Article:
On February 13, 2019 a hearing was conducted by the Subcommittee on Consumer Protection and Financial Institutions which is under the U.S. House Committee On Financial Services headed by Chairwoman Maxime Waters (D–CA). Testimony was provided at this hearing which could lead to the subcommittee putting forth a bill in Congress that eventually could put into law guaranteed access to the banking industry for state-licensed cannabis businesses.
Details On The Hearing
The Committee recognizes that an increasing number of financial institutions have expressed interest in providing banking services to state authorized cannabis-related businesses; however, many financial institutions are refraining from offering banking services to these businesses based on several legal and compliance risks especially since federal law still classifies cannabis as an illegal Schedule 1 drug under the Controlled Substances Act. Furthermore, public safety and other concerns have been expressed by stakeholders, including state and local government officials regarding cannabis-related businesses having difficulties accessing basic banking services, such as depositing large sums of cash from their business activity. The Committee Memorandum can be viewed here.
Reps. Ed Perlmutter (D-CO), Denny Heck (D-WA), Steve Stivers (R-OH), and Warren Davidson (R-OH) have a discussion draft for the Secure and Fair Enforcement Banking Act of 2019 (SAFE Banking Act) that was considered at this hearing. The proposal, among other things, would harmonize federal and state law concerning cannabis-related businesses and allow these businesses access to banking services. Additionally, depository institutions and their employees would be exempt from federal prosecution or investigation solely for providing banking services to a state authorized cannabis-related business. The draft of the bill can be viewed here.
Click here for the recorded webcast of the hearing.
Higher Federal Taxes Still Remain
While the developments listed above are favorable for cannabis business in the U.S., it still remains to be seen when favorable changes will be made to the Internal Revenue Code which treats businesses in the marijuana industry differently resulting in such business paying at least 3-times as much in taxes as ordinary businesses.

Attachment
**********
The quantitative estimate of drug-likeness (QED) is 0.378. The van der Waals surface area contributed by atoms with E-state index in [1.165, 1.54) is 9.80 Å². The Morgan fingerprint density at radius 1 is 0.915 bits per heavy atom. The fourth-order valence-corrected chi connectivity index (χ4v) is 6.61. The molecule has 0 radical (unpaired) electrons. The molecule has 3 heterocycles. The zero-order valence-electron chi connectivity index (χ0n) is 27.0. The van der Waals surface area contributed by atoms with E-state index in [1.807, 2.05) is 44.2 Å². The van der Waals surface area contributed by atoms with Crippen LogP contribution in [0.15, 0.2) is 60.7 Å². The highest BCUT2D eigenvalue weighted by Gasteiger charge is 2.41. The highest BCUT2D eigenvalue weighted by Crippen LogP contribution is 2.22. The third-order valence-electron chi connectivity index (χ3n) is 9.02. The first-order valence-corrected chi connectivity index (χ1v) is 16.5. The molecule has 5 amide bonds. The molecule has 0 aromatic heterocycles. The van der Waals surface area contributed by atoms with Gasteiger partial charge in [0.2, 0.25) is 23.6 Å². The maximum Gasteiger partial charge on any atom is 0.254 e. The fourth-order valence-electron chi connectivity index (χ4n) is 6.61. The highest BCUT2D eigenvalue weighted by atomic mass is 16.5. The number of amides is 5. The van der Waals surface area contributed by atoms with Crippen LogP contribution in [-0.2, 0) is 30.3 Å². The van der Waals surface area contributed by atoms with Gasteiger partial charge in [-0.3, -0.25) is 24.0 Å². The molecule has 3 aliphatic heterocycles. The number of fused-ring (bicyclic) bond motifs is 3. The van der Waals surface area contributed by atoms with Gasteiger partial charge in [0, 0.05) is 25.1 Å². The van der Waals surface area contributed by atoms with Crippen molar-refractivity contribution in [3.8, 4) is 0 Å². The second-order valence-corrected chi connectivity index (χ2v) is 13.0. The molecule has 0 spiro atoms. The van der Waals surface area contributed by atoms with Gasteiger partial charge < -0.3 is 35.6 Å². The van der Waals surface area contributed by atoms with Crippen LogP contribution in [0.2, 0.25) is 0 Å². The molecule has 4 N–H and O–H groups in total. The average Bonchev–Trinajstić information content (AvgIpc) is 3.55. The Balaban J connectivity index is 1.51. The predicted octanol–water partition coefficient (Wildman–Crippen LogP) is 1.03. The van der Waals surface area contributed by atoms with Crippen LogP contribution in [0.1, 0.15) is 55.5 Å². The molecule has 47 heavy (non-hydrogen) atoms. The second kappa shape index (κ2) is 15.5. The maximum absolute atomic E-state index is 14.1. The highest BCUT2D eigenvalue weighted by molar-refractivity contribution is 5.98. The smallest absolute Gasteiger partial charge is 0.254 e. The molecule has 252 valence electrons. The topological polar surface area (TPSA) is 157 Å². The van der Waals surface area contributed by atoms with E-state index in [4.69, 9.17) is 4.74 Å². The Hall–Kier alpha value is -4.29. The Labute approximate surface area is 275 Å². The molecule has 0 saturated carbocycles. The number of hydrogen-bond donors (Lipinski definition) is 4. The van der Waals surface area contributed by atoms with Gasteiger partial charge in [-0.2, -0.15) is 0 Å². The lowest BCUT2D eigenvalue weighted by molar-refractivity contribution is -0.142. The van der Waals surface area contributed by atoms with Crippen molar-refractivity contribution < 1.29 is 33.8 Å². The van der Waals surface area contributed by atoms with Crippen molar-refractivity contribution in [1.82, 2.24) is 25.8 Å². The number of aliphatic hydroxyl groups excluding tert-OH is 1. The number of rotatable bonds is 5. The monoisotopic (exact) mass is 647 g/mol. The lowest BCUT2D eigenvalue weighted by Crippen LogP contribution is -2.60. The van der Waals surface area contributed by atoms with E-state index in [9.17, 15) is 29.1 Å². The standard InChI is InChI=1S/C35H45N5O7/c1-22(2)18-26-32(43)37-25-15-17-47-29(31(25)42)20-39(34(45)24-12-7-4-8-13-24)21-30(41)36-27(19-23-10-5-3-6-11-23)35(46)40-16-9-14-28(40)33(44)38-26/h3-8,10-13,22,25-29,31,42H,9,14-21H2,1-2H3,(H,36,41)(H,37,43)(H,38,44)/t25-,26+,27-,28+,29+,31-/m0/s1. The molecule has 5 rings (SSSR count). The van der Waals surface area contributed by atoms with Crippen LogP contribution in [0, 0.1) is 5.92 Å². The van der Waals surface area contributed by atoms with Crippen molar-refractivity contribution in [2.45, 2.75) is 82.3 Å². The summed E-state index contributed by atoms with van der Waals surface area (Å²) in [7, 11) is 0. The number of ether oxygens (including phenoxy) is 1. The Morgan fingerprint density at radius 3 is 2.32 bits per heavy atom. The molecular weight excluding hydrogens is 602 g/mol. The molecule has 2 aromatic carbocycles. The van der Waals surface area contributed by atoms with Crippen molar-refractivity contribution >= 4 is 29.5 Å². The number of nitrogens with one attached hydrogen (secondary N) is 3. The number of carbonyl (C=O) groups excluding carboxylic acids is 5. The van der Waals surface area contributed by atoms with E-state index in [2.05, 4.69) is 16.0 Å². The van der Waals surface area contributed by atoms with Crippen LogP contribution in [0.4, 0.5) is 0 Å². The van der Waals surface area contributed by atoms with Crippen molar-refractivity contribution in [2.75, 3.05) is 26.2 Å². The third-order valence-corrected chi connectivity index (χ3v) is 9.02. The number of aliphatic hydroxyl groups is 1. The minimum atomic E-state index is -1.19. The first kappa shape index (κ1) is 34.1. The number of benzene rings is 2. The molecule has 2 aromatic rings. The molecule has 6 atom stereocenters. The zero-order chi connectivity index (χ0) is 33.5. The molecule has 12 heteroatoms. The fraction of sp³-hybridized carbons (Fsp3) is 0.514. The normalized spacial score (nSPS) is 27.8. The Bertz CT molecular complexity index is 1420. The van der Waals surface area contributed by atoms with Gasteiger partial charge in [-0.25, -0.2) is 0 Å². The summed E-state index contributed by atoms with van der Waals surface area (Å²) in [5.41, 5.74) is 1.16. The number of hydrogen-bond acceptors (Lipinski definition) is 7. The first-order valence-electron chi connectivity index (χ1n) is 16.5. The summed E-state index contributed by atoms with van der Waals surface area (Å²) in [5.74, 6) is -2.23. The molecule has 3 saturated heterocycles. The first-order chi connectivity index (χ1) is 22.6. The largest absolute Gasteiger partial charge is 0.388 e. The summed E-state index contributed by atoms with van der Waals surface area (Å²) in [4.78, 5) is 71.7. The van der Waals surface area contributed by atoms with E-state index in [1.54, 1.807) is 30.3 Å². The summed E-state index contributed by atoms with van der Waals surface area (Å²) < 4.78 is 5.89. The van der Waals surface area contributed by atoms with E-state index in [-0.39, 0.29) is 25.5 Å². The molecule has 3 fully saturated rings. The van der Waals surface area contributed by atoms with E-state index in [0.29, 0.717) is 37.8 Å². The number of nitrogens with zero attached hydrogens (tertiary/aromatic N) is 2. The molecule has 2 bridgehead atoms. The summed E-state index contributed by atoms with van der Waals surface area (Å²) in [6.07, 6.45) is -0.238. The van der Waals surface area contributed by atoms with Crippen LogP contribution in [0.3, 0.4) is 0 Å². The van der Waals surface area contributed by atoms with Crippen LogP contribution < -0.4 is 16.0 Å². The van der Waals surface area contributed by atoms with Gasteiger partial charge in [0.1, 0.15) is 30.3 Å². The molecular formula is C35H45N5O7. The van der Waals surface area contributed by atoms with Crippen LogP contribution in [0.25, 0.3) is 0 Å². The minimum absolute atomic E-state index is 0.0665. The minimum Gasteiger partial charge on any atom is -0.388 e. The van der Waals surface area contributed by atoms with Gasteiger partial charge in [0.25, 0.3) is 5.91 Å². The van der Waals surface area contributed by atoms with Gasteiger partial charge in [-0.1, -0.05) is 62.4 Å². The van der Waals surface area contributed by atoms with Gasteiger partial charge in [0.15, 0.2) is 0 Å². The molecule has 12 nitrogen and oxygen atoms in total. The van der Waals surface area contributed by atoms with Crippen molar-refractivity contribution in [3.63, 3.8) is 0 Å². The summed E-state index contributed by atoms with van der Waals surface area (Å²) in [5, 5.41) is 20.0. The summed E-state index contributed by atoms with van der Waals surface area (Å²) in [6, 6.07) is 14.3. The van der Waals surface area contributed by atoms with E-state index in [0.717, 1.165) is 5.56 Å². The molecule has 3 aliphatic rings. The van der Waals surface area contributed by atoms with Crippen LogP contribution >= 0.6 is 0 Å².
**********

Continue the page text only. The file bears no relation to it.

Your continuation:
Generally, businesses can deduct ordinary and necessary business expenses under I.R.C. §162. This includes wages, rent, supplies, etc. However, in 1982 Congress added I.R.C. §280E. Under §280E, taxpayers cannot deduct any amount for a trade or business where the trade or business consists of trafficking in controlled substances…which is prohibited by Federal law. Marijuana, including medical marijuana, is a controlled substance. What this means is that dispensaries and other businesses trafficking in marijuana have to report all of their income and cannot deduct rent, wages, and other expenses, making their marginal tax rate substantially higher than most other businesses.
Federal Reporting Of Cash Payments Still Remain
The Bank Secrecy Act of 1970 (“BSA”) requires financial institutions in the United States to assist U.S. government agencies to detect and prevent money laundering. Specifically, the act requires financial institutions to keep records of cash purchases of negotiable instruments, and file reports of cash purchases of these negotiable instruments of more than $10,000 (daily aggregate amount), and to report suspicious activity that might signify money laundering, tax evasion, or other criminal activities. The BSA requires any business receiving one or more related cash payments totaling more than $10,000 to file IRS Form 8300, Report of Cash Payments Over $10,000 Received in a Trade or Business.
The minimum penalty for failing to file EACH Form 8300 is $25,000 if the failure is due to an intentional or willful disregard of the cash reporting requirements. Penalties may also be imposed for causing, or attempting to cause, a trade or business to fail to file a required report; for causing, or attempting to cause, a trade or business to file a required report containing a material omission or misstatement of fact; or for structuring, or attempting to structure, transactions to avoid the reporting requirements. These violations may also be subject to criminal prosecution which, upon conviction, may result in imprisonment of up to 5 years or fines of up to $250,000 for individuals and $500,000 for corporations or both.
Marijuana-related businesses operate in an environment of cash transactions as many banks remain reluctant to do business with many in the marijuana industry. Like any cash-based business the IRS scrutinizes the amount of gross receipts to report and it is harder to prove to the IRS expenses paid in cash. So it is of most importance that the proper facilities and procedures be set up to maintain an adequate system of books and records.
How Do You Know Which Cannabis Tax Attorney Is Best For You?
Given that cannabis is still illegal under existing Federal law you need to protect yourself and your marijuana business from all challenges created by the U.S. government. While cannabis is legal in California, that is not enough to protect you. It’s coming down that the biggest risk is TAXES. Be proactive and engage an experienced Cannabis Tax Attorney in your area. Let the tax attorneys of the Law Offices Of Jeffrey B. Kahn, P.C. located in Orange County, Inland Empire (Ontario and Palm Springs) and other California locations protect you and maximize your net profits.